And, the more answers we get, the more questions arise.
Every day we are asking and answering more questions, in more fields, and arriving at even more questions.
And we’re doing it at unprecedented speeds.
We are, at an alarming rate, asking and answering more and more questions, which in turn, allows us to make more decisions and have more agency.
The problem is, you and I (and just about every human on this planet) is still running [smoov.bra.in2023] which severely limits our cognitive abilities and decision making skills.
Our core programming does not have the capacity to process information at this volume and scale.
Note: if this does not make sense to you, it’s likely a runtime error… [smoov.bra.in2023] needs more CPU and RAM to process fully but the sim params have prevented this.
Sure, we have a lot more options now (and that’s a good thing).
But, with more options come more choices.
And with more choices come more decisions to make.
And with more decisions to make, the more complex the solutions become.
So, paradoxically, in an attempt to gain more knowledge and understanding by building the technologies we thought would help make our lives easier, we seem to be doing the opposite of Occam’s Razor.
The question of utility seems to be getting farther and farther away.
We live in a world where we have unprecedented choice freedom and agency.
But with all of these options (multiplied unnecessarily) are we causing more work for our brains?
Are we wasting hours of our lives pondering over trivial decisions?
Just think about the amount of time it takes to find a TV show to watch on Netflix, or how long it takes to figure out what food you want to order on Uber Eats.
As a self-described deep thinker myself, I’m not going to sit here and chastise you for thinking but sometimes thinking can be suboptimal.
Alan Watts may have said it best when he said: “Don’t think too much.”
A person who thinks all the time has nothing to think about except thoughts. So, he loses touch with reality, and lives in a world of illusions.
By thoughts, I mean specifically, chatter in the skull. Perpetual and compulsive repetition of words, of reckoning and calculating.
I’m not saying that thinking is bad. Like everything else, it’s useful in moderation.
A good servant but a bad monster.
And all so-called civilized peoples have increasingly become crazy and self-destructive because, through excessive thinking, they have lost touch with reality.
We are wasting our brain power on trivial matters and useless activities.
This is causing decreased cognitive ability and mental exhaustion.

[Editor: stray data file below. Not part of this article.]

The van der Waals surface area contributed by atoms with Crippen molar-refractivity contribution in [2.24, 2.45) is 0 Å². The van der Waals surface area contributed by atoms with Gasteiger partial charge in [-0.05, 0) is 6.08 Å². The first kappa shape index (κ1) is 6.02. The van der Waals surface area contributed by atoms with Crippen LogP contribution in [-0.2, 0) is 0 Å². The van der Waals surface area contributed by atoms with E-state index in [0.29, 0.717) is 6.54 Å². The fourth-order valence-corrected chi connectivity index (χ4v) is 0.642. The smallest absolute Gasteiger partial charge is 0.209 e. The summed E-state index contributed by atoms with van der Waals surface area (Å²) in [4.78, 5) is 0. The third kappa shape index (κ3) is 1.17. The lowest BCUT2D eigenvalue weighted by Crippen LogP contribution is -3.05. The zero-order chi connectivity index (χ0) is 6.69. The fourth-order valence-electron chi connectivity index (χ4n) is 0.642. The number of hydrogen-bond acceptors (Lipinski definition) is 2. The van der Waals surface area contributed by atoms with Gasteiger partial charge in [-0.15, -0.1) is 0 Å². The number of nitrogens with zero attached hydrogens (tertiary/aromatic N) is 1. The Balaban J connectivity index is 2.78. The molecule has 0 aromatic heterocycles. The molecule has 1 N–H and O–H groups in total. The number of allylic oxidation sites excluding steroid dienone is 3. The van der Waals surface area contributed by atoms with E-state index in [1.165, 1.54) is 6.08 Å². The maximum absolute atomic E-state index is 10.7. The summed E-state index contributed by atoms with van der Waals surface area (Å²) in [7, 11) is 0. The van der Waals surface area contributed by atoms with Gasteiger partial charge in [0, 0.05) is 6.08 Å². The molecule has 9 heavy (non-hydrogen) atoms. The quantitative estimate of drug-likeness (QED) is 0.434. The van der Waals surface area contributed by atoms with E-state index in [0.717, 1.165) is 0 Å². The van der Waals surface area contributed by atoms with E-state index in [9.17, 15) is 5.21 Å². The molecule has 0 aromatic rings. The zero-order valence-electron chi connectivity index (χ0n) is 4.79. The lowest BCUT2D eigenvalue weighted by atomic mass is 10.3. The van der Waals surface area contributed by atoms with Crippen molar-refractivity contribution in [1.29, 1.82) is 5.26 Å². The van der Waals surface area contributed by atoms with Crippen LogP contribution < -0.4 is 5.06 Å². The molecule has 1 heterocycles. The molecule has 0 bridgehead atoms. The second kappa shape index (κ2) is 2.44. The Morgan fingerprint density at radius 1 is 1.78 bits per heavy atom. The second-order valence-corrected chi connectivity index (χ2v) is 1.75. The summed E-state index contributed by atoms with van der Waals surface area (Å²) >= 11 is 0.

Occam’s Razor, on the other hand, encourages clarity, parsimony, and simplicity in reasoning.
It encourages you to choose straightforward, elegant explanations that minimize unnecessary complexities and assumptions.
It promotes rationality and economy in the formation of hypothesis.
It aids in prediction and empirical testing and contributes to the efficiency and progress of scientific inquiry.
This mental model’s power lies in its capacity to foster clarity of thought, drive scientific progress, and help you make informed and rational choices when faced with uncertainty and complexity.
Use it to your advantage.
Mental models (especially in the way presented here) can be a mouthful to take in at first, but if you spend some time with them, studying them, and using them in application (not just theory) you’ll eventually get the hang of them.
It’s all about the application and the context, you have to use them in the right way at the right time. It’s a science; you’ll have to understand them well and practice using them for them to have full effect.
Personally, I find mental models to be particularly useful when I’m trying to come up with cool ideas or trying to solve hard problems.
That said, I’ve rambled on enough for today.
I hope you gained some valuable insight from the words written here.
It’s my hope that you can leave the internet somehow smarter than you were when you first logged on.
So, what Mental Model has helped you the most?
Let me know on X/Twitter.
Follow me for more shitty analysis: twitter.com/jaminthompson.
Click Here to read Mental Models Part 2.
Best Mental Model Books for further study:
Poor Charlie’s Almanac by Charles Munger
The Most Important Thing by Howard Marks
The Personal MBA by Josh Kaufmann
The Fifth Discipline by Peter Senge
Thinking in Bets by Annie Duke
Against the Gods by Peter Bernstein
Basic Economics by Thomas Sowell
Math for Machine Learning by Richard Han